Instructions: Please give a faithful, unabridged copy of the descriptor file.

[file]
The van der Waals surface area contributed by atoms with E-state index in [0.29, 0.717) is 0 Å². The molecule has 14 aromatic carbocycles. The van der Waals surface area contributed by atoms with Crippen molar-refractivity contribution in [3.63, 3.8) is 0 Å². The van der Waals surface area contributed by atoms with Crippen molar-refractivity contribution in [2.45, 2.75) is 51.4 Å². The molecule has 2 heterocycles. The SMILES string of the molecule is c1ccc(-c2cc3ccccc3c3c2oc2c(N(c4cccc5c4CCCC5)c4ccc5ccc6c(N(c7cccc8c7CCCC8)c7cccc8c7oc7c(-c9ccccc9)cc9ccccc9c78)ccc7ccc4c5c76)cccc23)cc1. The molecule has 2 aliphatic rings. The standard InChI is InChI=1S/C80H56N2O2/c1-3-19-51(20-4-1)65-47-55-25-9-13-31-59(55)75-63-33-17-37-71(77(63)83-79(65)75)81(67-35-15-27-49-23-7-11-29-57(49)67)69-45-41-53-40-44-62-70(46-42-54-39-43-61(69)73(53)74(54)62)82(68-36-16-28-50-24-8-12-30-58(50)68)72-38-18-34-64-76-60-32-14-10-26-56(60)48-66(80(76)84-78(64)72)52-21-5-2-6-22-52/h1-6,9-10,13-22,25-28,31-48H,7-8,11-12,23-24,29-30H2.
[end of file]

The van der Waals surface area contributed by atoms with E-state index in [0.29, 0.717) is 0 Å². The molecule has 14 aromatic carbocycles. The van der Waals surface area contributed by atoms with Crippen molar-refractivity contribution in [3.63, 3.8) is 0 Å². The van der Waals surface area contributed by atoms with Crippen molar-refractivity contribution in [2.45, 2.75) is 51.4 Å². The molecule has 2 heterocycles. The SMILES string of the molecule is c1ccc(-c2cc3ccccc3c3c2oc2c(N(c4cccc5c4CCCC5)c4ccc5ccc6c(N(c7cccc8c7CCCC8)c7cccc8c7oc7c(-c9ccccc9)cc9ccccc9c78)ccc7ccc4c5c76)cccc23)cc1. The molecule has 2 aliphatic rings. The standard InChI is InChI=1S/C80H56N2O2/c1-3-19-51(20-4-1)65-47-55-25-9-13-31-59(55)75-63-33-17-37-71(77(63)83-79(65)75)81(67-35-15-27-49-23-7-11-29-57(49)67)69-45-41-53-40-44-62-70(46-42-54-39-43-61(69)73(53)74(54)62)82(68-36-16-28-50-24-8-12-30-58(50)68)72-38-18-34-64-76-60-32-14-10-26-56(60)48-66(80(76)84-78(64)72)52-21-5-2-6-22-52/h1-6,9-10,13-22,25-28,31-48H,7-8,11-12,23-24,29-30H2.